The Old Fashioned is the foundation and pillar of the cocktail world. Arguably the most iconic and time-tested cocktail in history, its chemistry—being no more than spirit, water, sugar and bitters—makes it one of the simplest, too. Let’s take a peek at its origin and how it’s evolved over the last two centuries.
1806, a Newspaper Inquiry and the Birth and Evolution of The Old-Fashioned
The story of the Old-Fashioned begins in 1806 when a reader of the upstate New York newspaper, The Balance, and Columbian Repository, expressed confusion about a reference to “cock-tail” in the previous week’s edition:
“I have heard of a forum, of phlegm-cutter and fog driver, of wetting the whistle, of moistening the clay, of a fillip, a spur in the head, quenching a spark in the throat, of flip &c, but never in my life, though have lived a good many years, did I hear of cock tail before. Is it peculiar to a part of this country? Or is it a late invention? Is the name expressive of the effect which the drink has on a particular part of the body?”(Slate)
This inquiry was the first written record of the term “cock-tail” which was described as any mix of alcoholic spirits according to the editor’s response:
“Cock tail, then is a stimulating liquor, composed of spirits of any kind, sugar, water and bitters. It is vulgarly called a bittered sling, and is supposed to be an excellent electioneering potion inasmuch as it renders the heart stout and bold, at the same time that it fuddles the head. It is said also, to be of great use to a democratic candidate: because, a person having swallowed a glass of it, is ready to swallow any thing else.” (Slate)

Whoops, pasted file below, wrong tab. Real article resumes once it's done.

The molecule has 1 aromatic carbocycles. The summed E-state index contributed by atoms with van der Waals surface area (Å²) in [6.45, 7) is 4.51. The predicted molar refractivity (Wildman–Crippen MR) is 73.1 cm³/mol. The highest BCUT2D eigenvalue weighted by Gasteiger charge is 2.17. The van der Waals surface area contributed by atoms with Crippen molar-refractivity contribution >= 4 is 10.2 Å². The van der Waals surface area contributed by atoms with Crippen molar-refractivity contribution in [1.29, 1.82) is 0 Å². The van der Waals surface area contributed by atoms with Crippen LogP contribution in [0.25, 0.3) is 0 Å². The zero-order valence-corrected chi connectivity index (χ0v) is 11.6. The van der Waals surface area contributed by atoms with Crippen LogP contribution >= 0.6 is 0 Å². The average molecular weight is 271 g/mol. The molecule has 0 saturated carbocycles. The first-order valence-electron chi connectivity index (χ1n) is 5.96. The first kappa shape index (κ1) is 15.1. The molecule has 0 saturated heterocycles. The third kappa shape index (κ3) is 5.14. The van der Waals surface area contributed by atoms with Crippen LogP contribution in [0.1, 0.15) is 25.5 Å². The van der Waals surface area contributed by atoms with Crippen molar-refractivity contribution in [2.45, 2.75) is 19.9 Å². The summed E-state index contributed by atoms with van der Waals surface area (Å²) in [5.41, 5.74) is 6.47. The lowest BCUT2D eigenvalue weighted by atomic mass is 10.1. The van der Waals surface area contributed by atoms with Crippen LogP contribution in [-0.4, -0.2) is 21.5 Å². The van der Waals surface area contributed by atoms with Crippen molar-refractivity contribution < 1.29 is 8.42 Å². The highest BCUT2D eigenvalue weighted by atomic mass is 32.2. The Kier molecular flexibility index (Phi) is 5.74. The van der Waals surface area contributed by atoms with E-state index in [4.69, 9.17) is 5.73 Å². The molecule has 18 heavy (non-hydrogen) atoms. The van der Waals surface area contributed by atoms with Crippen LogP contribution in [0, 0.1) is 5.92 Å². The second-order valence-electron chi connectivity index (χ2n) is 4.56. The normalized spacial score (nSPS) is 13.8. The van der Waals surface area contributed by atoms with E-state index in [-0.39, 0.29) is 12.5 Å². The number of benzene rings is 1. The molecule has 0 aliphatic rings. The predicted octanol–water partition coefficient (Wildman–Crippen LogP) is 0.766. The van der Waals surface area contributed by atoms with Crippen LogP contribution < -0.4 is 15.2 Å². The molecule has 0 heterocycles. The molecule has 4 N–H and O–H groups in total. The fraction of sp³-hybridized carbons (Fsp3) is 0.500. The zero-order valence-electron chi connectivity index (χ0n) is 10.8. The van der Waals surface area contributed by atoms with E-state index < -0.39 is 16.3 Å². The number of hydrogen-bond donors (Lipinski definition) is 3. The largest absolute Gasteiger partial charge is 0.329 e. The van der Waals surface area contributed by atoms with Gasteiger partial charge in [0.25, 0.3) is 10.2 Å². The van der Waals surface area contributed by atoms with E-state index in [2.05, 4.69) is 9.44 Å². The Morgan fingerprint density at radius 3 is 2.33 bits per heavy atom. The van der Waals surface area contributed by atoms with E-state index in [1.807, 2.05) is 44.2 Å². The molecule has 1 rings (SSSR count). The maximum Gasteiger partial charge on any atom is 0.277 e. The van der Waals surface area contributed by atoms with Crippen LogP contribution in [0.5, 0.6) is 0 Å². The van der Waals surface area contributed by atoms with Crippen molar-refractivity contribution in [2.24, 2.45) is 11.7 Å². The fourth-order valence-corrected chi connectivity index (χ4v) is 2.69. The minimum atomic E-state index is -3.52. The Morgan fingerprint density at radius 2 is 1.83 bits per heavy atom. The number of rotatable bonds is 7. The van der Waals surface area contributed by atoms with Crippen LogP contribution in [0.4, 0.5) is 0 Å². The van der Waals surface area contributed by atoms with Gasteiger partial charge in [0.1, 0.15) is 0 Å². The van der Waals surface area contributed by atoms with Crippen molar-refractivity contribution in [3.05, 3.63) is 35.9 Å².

From there, the term “cocktail” permeated through barrooms around the nation, dawning a new era in the history of libations. But before the Old-Fashioned became what we know it as today, a period of terminology had to evolve.
Requests for “old-fashioned cocktails” referred to a general style before becoming synonymous with a particular drink. This eventually evolved to mean a single recipe according to Robert Simonson, author of “The Old-Fashioned: The Story of the World’s First Classic Cocktail, with Recipes and Lore” and authority on all things cocktails told Eater. “The Old-Fashioned was an evolution of the Whiskey Cocktail which was simply whiskey, sugar, bitters, and water, and was served as early as 1800 or so.” It wasn’t until the 1870s and 1880s that when bartenders “began adding embellishments to their Whiskey Cocktails, some customers rebelled against the innovations,” as they preferred the traditional version and would choose to order “old-fashioned whiskey cocktails” in their place.